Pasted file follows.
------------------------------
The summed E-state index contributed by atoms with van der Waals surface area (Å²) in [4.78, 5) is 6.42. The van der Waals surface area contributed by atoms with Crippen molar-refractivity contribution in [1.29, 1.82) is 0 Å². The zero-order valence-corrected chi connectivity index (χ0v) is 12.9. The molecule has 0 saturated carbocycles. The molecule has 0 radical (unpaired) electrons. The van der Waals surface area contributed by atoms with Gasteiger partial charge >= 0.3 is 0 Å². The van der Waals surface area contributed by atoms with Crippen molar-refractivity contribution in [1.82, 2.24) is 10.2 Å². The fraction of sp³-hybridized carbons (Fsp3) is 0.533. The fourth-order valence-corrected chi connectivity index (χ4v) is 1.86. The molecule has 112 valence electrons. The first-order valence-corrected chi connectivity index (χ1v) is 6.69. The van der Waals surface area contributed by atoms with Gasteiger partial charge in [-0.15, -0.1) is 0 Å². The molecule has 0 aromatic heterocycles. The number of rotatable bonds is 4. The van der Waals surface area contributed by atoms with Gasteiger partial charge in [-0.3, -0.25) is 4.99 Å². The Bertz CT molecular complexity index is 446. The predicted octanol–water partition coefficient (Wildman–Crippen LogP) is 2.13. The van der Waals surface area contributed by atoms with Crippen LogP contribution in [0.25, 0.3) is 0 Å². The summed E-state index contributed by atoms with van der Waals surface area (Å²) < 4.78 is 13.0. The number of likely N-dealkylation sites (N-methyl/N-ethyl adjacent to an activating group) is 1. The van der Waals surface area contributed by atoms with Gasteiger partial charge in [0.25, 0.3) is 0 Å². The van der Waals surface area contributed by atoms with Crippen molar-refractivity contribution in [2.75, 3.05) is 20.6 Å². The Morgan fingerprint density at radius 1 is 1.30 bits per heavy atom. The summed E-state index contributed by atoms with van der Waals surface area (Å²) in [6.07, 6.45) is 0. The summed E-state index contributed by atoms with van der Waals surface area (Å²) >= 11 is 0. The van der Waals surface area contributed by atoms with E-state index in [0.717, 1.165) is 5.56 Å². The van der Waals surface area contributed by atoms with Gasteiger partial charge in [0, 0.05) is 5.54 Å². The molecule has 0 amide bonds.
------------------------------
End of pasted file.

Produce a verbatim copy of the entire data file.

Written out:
The summed E-state index contributed by atoms with van der Waals surface area (Å²) in [4.78, 5) is 6.42. The van der Waals surface area contributed by atoms with Crippen molar-refractivity contribution in [1.29, 1.82) is 0 Å². The zero-order valence-corrected chi connectivity index (χ0v) is 12.9. The molecule has 0 saturated carbocycles. The molecule has 0 radical (unpaired) electrons. The van der Waals surface area contributed by atoms with Gasteiger partial charge >= 0.3 is 0 Å². The van der Waals surface area contributed by atoms with Crippen molar-refractivity contribution in [1.82, 2.24) is 10.2 Å². The fraction of sp³-hybridized carbons (Fsp3) is 0.533. The fourth-order valence-corrected chi connectivity index (χ4v) is 1.86. The molecule has 112 valence electrons. The first-order valence-corrected chi connectivity index (χ1v) is 6.69. The van der Waals surface area contributed by atoms with Gasteiger partial charge in [-0.15, -0.1) is 0 Å². The molecule has 0 aromatic heterocycles. The number of rotatable bonds is 4. The van der Waals surface area contributed by atoms with Gasteiger partial charge in [-0.3, -0.25) is 4.99 Å². The Bertz CT molecular complexity index is 446. The predicted octanol–water partition coefficient (Wildman–Crippen LogP) is 2.13. The van der Waals surface area contributed by atoms with Crippen LogP contribution in [0.25, 0.3) is 0 Å². The summed E-state index contributed by atoms with van der Waals surface area (Å²) < 4.78 is 13.0. The number of likely N-dealkylation sites (N-methyl/N-ethyl adjacent to an activating group) is 1. The van der Waals surface area contributed by atoms with Gasteiger partial charge in [0.25, 0.3) is 0 Å². The van der Waals surface area contributed by atoms with Crippen molar-refractivity contribution in [2.75, 3.05) is 20.6 Å². The Morgan fingerprint density at radius 1 is 1.30 bits per heavy atom. The summed E-state index contributed by atoms with van der Waals surface area (Å²) in [6.07, 6.45) is 0. The summed E-state index contributed by atoms with van der Waals surface area (Å²) >= 11 is 0. The van der Waals surface area contributed by atoms with E-state index in [0.717, 1.165) is 5.56 Å². The van der Waals surface area contributed by atoms with Gasteiger partial charge in [0, 0.05) is 5.54 Å². The molecule has 0 amide bonds.